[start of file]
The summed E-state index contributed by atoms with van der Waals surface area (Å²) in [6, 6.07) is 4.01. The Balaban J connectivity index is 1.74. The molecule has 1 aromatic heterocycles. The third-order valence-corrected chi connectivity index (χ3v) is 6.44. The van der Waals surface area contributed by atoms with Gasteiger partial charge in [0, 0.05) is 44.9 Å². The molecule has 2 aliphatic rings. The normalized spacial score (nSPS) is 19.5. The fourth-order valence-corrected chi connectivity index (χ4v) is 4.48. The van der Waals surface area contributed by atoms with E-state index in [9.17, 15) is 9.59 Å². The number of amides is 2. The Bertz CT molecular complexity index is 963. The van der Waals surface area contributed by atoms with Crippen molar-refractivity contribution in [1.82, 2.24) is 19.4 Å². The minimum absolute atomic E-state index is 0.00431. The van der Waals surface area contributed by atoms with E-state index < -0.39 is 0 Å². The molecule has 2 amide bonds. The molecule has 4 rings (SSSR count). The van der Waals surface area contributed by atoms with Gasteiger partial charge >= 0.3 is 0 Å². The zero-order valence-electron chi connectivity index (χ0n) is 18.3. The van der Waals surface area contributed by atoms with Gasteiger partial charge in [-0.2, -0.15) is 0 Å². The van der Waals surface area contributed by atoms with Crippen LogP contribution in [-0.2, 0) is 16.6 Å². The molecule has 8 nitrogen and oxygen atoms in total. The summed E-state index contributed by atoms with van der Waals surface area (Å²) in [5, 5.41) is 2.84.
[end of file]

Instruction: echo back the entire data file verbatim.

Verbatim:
The summed E-state index contributed by atoms with van der Waals surface area (Å²) in [6, 6.07) is 4.01. The Balaban J connectivity index is 1.74. The molecule has 1 aromatic heterocycles. The third-order valence-corrected chi connectivity index (χ3v) is 6.44. The van der Waals surface area contributed by atoms with Gasteiger partial charge in [0, 0.05) is 44.9 Å². The molecule has 2 aliphatic rings. The normalized spacial score (nSPS) is 19.5. The fourth-order valence-corrected chi connectivity index (χ4v) is 4.48. The van der Waals surface area contributed by atoms with E-state index in [9.17, 15) is 9.59 Å². The number of amides is 2. The Bertz CT molecular complexity index is 963. The van der Waals surface area contributed by atoms with Crippen molar-refractivity contribution in [1.82, 2.24) is 19.4 Å². The minimum absolute atomic E-state index is 0.00431. The van der Waals surface area contributed by atoms with E-state index < -0.39 is 0 Å². The molecule has 2 amide bonds. The molecule has 4 rings (SSSR count). The van der Waals surface area contributed by atoms with Gasteiger partial charge >= 0.3 is 0 Å². The zero-order valence-electron chi connectivity index (χ0n) is 18.3. The van der Waals surface area contributed by atoms with Gasteiger partial charge in [-0.2, -0.15) is 0 Å². The van der Waals surface area contributed by atoms with Crippen LogP contribution in [-0.2, 0) is 16.6 Å². The molecule has 8 nitrogen and oxygen atoms in total. The summed E-state index contributed by atoms with van der Waals surface area (Å²) in [5, 5.41) is 2.84.